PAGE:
As we’ve seen just recently, it doesn’t take much to spark a new outbreak and now, those in Victoria are living through yet another coronavirus scare as the community enters another lockdown. In the wake of this, Premier Daniel Andrews announced that the state would be “actively pursuing” the construction of a purpose-built quarantine centre near Avalon or Melbourne airports, functioning much like a cabin-style, village-environment based on the Howard Springs model in the Northern Territory. According to the Premier, it would serve to replace the work of inner city hotels.
Andrews addressed the press and explained, “I think there is a compelling argument for this, not just in Melbourne, not just in the Northern Territory.”
With the rollout of the Pfizer vaccine set to take place from Monday after their arrival in Australia, health authorities have now expressed concern that should it take a while for the first dose to work in patients, it’s possible that someone could be infected by the virus before their second dose, leading to a local mutant strain of the virus that could get around the vaccine’s antibody response.
According to Professor Mary-Louise McLaws, who is a member of a World Health Organisation advisory panel on COVID-19, “If you have somebody who hasn’t developed a really good immune response to their first dose of the vaccine, the virus will see the antibodies and learn how to respond.”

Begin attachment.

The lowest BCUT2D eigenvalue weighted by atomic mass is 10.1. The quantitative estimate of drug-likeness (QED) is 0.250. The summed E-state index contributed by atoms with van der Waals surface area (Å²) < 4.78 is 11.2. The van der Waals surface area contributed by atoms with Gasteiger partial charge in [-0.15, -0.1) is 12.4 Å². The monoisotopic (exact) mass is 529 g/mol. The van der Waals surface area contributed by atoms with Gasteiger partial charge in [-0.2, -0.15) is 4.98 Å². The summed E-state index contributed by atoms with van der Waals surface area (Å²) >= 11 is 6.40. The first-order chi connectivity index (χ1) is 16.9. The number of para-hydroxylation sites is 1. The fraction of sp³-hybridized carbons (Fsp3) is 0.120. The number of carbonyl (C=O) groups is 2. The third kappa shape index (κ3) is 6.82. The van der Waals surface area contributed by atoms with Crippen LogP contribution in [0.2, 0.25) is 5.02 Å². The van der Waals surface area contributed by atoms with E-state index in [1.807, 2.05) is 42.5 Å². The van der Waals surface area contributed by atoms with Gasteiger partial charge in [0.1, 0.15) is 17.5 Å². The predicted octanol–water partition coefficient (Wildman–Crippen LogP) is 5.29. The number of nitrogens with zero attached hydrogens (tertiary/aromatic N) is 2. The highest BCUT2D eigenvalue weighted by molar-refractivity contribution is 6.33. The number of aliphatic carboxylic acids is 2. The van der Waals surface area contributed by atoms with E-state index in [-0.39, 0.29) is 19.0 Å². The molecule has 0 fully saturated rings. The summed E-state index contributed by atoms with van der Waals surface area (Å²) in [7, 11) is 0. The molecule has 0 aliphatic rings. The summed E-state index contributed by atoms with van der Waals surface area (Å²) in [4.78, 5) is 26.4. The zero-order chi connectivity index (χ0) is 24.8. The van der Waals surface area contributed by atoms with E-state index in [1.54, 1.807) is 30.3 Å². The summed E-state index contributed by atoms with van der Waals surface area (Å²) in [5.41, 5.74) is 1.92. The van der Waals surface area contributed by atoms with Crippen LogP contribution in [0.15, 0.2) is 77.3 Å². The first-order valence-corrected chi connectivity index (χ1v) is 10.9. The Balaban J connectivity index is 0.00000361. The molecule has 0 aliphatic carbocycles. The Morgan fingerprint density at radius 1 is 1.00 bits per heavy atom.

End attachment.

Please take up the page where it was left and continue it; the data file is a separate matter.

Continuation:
In an interview with news.com.au, McLaws said, “The point is, you want to be highly precautionary and give every Australian the best chance to develop a complete protective antibody response without the virus infecting them or developing resistance to the vaccine.”
McLaws has been a vocal supporter of Australia developing a national approach to hotel quarantine, arguing that numerous leaks of the virus from hotel quarantine serve as an indication that the nation needs to change its program. She told the publication, “Myself and others have been saying for nine, ten months now, that the quarantine program was a very good emergency program but should not have been designed as a continuing program.”
Rather, McLaws believes that in order to move forward, each hotel should provide an air-conditioning report from an engineer that shows what the airflow change is in each guest room and corridor. There should be complete replacement of fresh air in these areas at least 10 times an hour. McLaws also believes rapid antigen tests should be introduced on top of the polymerase chain reaction (PCR) tests that screen for COVID-19 using nasal swab samples. Antigen test results are available in 10 to 20 minutes, unlike the PCR tests which are more invasive and take a lot longer to determine. All of this, in McLaws’ view, would serve to prevent the virus “from bolting.”